• Cache hits: Cache hit is a numerical unit to measure how efficiently cache is implemented and performing. This unit is measured based on “How many requests are served by cache vs redirected to the application server for processing”. Higher cache hits reflect efficient cache implementation.
  • Cache misses: Cache misses is technically the reverse of cache hits. This is again a numerical unit of measuring how many requests were not served by cache and eventually ended up at application server for processing. Cache miss is good indicator to identify cache optimization potential. Cache misses can stem from many factors, including inefficient implementation, cache overflow, and dynamic URL parameters.
  • Cache store: For fast access, cached data gets stored in high speed, key-value pair storage known as the cache store. The primary responsibility of the cache store is to deliver cached data based on a provided cache key, which can any unique artifact, such as a unique URL.

Tooling

When you’re looking to optimize server-side performance (and thereby increases the scalability and predictability of your system), the Technical tab of the Reports & Dashboards tool is a good starting point.

Main Controller Requests
Main Controller Requests

To identify the top contributors to your total processing time, sort by that column. Now you can see the endpoints that contribute most to overall processing time and thus hold the biggest potential for improvement.

After you’ve sorted, take a look at the last three columns; they indicate how many requests have been read from cache, calculated and stored to cache, and always dynamically calculated, respectively. When the last column shows 100%, the endpoint is uncached. This should be the first place you check, as there may be endpoints that are not cached but should be. Those are also the easiest to fix.

Next, validate the pages that are cached. If the last column is not 0%, then there are requests that are not getting cached, which could indicate errors or code issues. A page that should be cached would have 0% in this column and only have either cache hits or misses that then get stored to cache.

The next step is to review the cache hit rates and see if there is room for improvement, the previous sections explain how the page cache works and provide some ideas for possible optimizations.

Finally, once page caching is exhausted, you can focus on the (now updated) overall processing time again and take a closer look at the code to see how it can be optimized. For this step you might want to delve into the detailed report, which you can access by clicking the endpoint.

Once you feel page that your caching is working well and cannot be optimized further, you can use the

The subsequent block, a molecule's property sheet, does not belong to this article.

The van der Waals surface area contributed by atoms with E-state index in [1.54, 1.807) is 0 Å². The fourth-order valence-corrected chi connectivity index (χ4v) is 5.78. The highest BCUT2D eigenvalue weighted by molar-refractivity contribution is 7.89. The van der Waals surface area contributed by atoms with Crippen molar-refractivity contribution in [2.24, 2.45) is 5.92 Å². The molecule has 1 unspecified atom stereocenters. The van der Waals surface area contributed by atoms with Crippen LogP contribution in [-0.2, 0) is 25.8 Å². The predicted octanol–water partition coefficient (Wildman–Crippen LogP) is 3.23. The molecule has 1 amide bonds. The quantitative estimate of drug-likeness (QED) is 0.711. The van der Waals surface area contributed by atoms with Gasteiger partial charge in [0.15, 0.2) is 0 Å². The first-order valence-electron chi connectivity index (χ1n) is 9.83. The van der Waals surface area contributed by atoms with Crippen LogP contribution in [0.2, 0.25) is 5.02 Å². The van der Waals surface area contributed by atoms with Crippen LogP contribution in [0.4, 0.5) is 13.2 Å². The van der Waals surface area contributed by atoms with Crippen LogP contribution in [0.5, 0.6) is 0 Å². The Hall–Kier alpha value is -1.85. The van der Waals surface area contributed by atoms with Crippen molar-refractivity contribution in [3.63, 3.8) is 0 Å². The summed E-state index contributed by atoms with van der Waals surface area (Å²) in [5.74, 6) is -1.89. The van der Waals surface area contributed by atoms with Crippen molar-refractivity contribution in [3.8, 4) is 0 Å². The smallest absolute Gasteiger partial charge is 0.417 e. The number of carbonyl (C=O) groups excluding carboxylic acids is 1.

Code Profiler to gain further insights. In the tool, follow these steps:

  1. Select Extended Script Development Mode
  2. Filter by Category equals REQUEST
  3. Sort by Elapsed time > Sum
Extended Script Development Mode screenshot
Extended Script Development Mode screenshot

The results will show the most calculation-heavy requests on top. You can click them to see which functions contributed to the run time. With production data you will usually find a short list of endpoints that contribute most to the overall processing time. The detailed report can then be sorted by Elapsed Time Own > Sum to identify the scripts and methods that are contributing most to the total. Start at the top and look into how to make those methods more efficient (see previous sections for guidance).

Be sure to read about Caching in Salesforce Commerce Cloud in part one of this two part series.

About the authors

Danny Gehl is a Success Architect at Salesforce. Danny has been working in the digital space for the last 16+ years and is one of the most experienced architects in this space at Salesforce. Danny is well known in the Salesforce Commerce Cloud customer and partner community, has been supporting the Commerce Cloud community since 2008, and has delivered some of the largest implementations of Salesforce Commerce Cloud.

Neeraj Yadav is a Success Architect at Salesforce. Neeraj has spent most of his career delivering digital transformation programs around the world. Neeraj joined Salesforce Commerce Cloud (previously Demandware) in 2015 after spending 12 years in product development and digital platform delivery. Neeraj’s areas of interest include system integration and product development.

We exist to empower, inspire and connect the best folks around: Salesforce Architects.